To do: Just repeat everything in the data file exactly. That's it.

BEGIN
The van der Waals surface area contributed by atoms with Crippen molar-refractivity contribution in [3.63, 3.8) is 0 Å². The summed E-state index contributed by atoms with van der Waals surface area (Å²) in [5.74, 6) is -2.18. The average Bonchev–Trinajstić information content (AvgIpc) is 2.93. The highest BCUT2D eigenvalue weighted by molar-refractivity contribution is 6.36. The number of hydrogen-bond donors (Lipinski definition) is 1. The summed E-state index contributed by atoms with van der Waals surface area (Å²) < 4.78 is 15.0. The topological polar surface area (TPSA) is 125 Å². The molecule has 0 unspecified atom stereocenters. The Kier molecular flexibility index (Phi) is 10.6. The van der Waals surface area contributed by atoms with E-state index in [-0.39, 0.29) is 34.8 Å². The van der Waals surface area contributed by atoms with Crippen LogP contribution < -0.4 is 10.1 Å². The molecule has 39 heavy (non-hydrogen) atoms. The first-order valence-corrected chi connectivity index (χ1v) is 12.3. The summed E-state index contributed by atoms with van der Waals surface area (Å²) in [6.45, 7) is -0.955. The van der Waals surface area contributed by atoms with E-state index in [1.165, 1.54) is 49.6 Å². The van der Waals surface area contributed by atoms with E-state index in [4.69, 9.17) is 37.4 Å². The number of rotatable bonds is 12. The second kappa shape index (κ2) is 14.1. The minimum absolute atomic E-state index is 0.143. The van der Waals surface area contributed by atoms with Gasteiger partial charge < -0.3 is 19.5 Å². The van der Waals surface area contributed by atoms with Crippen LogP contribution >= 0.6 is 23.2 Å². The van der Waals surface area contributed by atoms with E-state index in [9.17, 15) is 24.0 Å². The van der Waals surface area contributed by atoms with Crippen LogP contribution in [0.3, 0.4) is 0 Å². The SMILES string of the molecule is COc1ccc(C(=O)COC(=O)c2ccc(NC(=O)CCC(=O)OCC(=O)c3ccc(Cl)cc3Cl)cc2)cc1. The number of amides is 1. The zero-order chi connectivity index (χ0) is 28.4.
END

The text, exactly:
The van der Waals surface area contributed by atoms with Crippen molar-refractivity contribution in [3.63, 3.8) is 0 Å². The summed E-state index contributed by atoms with van der Waals surface area (Å²) in [5.74, 6) is -2.18. The average Bonchev–Trinajstić information content (AvgIpc) is 2.93. The highest BCUT2D eigenvalue weighted by molar-refractivity contribution is 6.36. The number of hydrogen-bond donors (Lipinski definition) is 1. The summed E-state index contributed by atoms with van der Waals surface area (Å²) < 4.78 is 15.0. The topological polar surface area (TPSA) is 125 Å². The molecule has 0 unspecified atom stereocenters. The Kier molecular flexibility index (Phi) is 10.6. The van der Waals surface area contributed by atoms with E-state index in [-0.39, 0.29) is 34.8 Å². The van der Waals surface area contributed by atoms with Crippen LogP contribution < -0.4 is 10.1 Å². The molecule has 39 heavy (non-hydrogen) atoms. The first-order valence-corrected chi connectivity index (χ1v) is 12.3. The summed E-state index contributed by atoms with van der Waals surface area (Å²) in [6.45, 7) is -0.955. The van der Waals surface area contributed by atoms with E-state index in [1.165, 1.54) is 49.6 Å². The van der Waals surface area contributed by atoms with E-state index in [4.69, 9.17) is 37.4 Å². The number of rotatable bonds is 12. The second kappa shape index (κ2) is 14.1. The minimum absolute atomic E-state index is 0.143. The van der Waals surface area contributed by atoms with Gasteiger partial charge < -0.3 is 19.5 Å². The van der Waals surface area contributed by atoms with Crippen LogP contribution >= 0.6 is 23.2 Å². The van der Waals surface area contributed by atoms with E-state index in [9.17, 15) is 24.0 Å². The van der Waals surface area contributed by atoms with Crippen LogP contribution in [0.3, 0.4) is 0 Å². The SMILES string of the molecule is COc1ccc(C(=O)COC(=O)c2ccc(NC(=O)CCC(=O)OCC(=O)c3ccc(Cl)cc3Cl)cc2)cc1. The number of amides is 1. The zero-order chi connectivity index (χ0) is 28.4.